In the quest to make livestock living conditions better while ramping up dairy and meat production for an ever-growing human population (a questionable endeavor), scientists are making use of some creative tactics. Among them: a social network for cows.
A three-year project led by researchers at the University of Exeter in the U.K. will examine how cows’ relationships with each other affect their health and welfare. This isn’t just about making the cows happy; a healthier cow will produce more milk.
“Emerging evidence on wild animal populations supports the idea that the group structure and relationships between the animals affect their health and wellbeing. Cows are social animals that form important group structures, and the addition or removal of animals from an established group can significantly alter its dynamics,” explained study leader Dr. Darren Croft in an interview with the Daily Mail.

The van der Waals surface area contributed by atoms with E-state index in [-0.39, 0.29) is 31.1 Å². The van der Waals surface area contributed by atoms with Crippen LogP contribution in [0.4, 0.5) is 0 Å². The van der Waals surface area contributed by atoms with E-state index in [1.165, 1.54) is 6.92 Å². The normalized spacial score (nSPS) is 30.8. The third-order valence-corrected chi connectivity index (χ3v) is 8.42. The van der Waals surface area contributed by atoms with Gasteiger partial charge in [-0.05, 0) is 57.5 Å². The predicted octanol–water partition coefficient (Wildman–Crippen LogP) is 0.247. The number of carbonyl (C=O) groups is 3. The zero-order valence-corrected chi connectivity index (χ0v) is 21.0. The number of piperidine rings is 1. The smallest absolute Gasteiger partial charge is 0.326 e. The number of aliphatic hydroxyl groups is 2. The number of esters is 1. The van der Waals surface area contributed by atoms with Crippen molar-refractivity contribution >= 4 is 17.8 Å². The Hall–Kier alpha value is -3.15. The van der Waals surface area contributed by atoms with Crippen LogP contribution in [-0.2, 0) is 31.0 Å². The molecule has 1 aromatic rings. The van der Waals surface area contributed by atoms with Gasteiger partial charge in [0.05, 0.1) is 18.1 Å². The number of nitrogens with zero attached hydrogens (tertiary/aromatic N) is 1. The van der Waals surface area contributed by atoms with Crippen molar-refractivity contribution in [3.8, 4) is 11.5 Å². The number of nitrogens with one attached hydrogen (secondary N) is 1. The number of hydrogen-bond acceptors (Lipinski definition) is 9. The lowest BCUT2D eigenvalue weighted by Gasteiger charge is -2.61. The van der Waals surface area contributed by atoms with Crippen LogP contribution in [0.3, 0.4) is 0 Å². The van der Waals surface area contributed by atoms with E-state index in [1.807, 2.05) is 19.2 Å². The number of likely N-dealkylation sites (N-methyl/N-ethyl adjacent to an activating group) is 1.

As part of the project, cows on Orway Porch Farm in the U.K’s Devon County are being outfitted with “proximity collars” that let the researchers detect how far they are from one another using radio signals. By combining this data with information on the cows’ health and welfare, scientists should be able to see what kinds of social interactions make for a healthy, happy animal.
In later phases of the project, the University of Exeter researchers will bring the proximity collars to other farms in the U.K. Results should be available by 2015. And if nothing useful comes of the study, there’s always techno-factory farming.